Transition to Simulation: Linear and Nonlinear Buckling
Buckling describes where structural failure can occur when compressive loads are applied to a slender structure.
March 1, 2019
Buckle up. Where we are going, we don’t need roads. This month we’re taking a road trip into the world of buckling analysis. You may or may not have heard of this type of analysis; however, there is no doubt that you’ve witnessed the importance of this type of structural analysis at some point.
Whether designing slender fuel storage containers or predicting post-buckling behavior for a passenger car chassis design, you should consider buckling an essential component of a thorough structural analysis.
Simply put, buckling describes where structural failure can occur when compressive loads are applied to a slender structure. It’s a state in which a very small increase in loading conditions can cause a structure to collapse. We can separate buckling into two distinct categories: linear and nonlinear. Each type of analysis provides varying depths of detail, which we will discuss.
Like the approach we bounced off in a previous article about starting with a linear static structural analysis to develop a baseline and then progressing to nonlinear as required by the depth of engineering analysis required, the same concept can be applied to the study of buckling.
For starters, it’s good to complete the initial linear static structural analysis. These results will shed some light on the stress values displacement of your design. From this point, you can carry over the established loads and constraints from the linear static structural analysis then begin the buckling analysis.
Post-processing data will look familiar to modal analysis, as the results are grouped by amplitude per given mode. A numerical value associated with each mode is called the buckling factor of safety, which will highlight whether the loads applied per mode will make the structure susceptible to buckling. Buckling factor of safety is calculated as the critical load divided by the applied load.
With careful observation, you might notice that buckling factor of safety can have negative values appear in your results. These mysterious values are attributed to the direction of the force, but could also be understood as tensile loading opposing compression. A good rule of thumb is that the first mode is generally most significant, as this is where the structure is most likely to fail. If your first mode indicates values between 0 and 1, consider redesign or further analysis into the nonlinear buckling.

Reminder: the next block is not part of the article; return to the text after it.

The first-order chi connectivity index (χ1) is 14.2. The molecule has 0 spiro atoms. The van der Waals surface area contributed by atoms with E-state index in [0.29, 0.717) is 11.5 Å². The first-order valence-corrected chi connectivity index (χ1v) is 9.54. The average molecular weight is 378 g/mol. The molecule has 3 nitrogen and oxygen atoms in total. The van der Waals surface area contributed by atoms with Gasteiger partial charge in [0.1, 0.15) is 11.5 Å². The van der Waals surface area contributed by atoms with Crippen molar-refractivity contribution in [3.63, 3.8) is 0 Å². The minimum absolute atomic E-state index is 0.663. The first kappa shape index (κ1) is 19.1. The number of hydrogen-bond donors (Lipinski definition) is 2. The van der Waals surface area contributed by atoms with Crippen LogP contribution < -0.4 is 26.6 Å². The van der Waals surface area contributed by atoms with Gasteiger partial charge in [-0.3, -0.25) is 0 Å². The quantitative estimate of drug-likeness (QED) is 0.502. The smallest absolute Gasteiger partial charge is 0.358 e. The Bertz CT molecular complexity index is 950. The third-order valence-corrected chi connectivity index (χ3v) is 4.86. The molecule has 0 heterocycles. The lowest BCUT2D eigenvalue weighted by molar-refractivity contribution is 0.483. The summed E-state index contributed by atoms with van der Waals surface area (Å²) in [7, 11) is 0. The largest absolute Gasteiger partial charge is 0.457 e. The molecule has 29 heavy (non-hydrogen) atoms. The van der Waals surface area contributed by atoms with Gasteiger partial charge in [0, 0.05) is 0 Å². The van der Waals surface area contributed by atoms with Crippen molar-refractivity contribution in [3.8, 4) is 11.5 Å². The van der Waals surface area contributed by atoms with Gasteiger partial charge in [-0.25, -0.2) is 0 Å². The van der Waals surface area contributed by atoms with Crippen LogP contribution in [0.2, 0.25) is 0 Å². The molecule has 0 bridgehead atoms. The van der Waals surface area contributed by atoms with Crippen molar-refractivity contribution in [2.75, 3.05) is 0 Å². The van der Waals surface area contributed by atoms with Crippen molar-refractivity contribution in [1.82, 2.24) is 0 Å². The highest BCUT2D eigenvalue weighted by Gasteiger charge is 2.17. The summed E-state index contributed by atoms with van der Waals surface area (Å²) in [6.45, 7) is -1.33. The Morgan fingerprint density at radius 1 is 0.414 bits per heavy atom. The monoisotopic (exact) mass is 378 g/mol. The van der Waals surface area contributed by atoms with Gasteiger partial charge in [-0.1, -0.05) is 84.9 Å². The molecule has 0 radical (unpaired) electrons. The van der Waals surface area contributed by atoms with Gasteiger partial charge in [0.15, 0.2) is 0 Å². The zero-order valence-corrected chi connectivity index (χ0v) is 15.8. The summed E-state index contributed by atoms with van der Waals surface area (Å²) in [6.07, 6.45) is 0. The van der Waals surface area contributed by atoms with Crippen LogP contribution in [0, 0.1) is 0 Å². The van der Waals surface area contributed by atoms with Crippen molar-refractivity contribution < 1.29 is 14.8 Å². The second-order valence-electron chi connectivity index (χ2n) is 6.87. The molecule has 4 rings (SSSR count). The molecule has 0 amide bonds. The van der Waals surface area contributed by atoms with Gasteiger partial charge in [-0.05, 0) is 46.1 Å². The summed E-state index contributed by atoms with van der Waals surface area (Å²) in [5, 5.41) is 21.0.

As with all statements, there are always exceptions. If you find yourself analyzing a structure where large displacements occur prior to buckling, directional forces change during deformation prior to buckling or you’re dealing with nonlinear material properties, it’s safe to say that you should be pursuing a nonlinear approach. An oft-considered reason for skipping straight into a nonlinear analysis is the benefit of studying post-buckling behavior.
How will the structure behave physically after it buckles? Do you have symmetrical or asymmetrical buckling? Results in the nonlinear approach reflect closer to real-world values for what to expect with a buckling structure as you are not confined to the limitations of a linear analysis.
Arc length control method is commonly used to develop a nonlinear solution. Using this method, you can access post-processing result plots of load factor relative to displacement. This plot is generally coined as the equilibrium path to which the behavior of buckling could be accurately described.
The focus of a buckling analysis is on a structure’s stability, whereas a standard static analysis analyzes performance. Most structures actually fail from structural collapse due to buckling, and not from maximum yield stress. Be cautious in trusting linear buckling results, as its limitations generally draw large variations from that of nonlinear results. A careful understanding of limitations will prove vital in getting timely and accurate results in your next engineering task.
About the Author
Donald Maloy is a consultant analyst based in the greater Boston area. He also works as a certified simulation and mechanical design instructor for a software reseller.Follow DE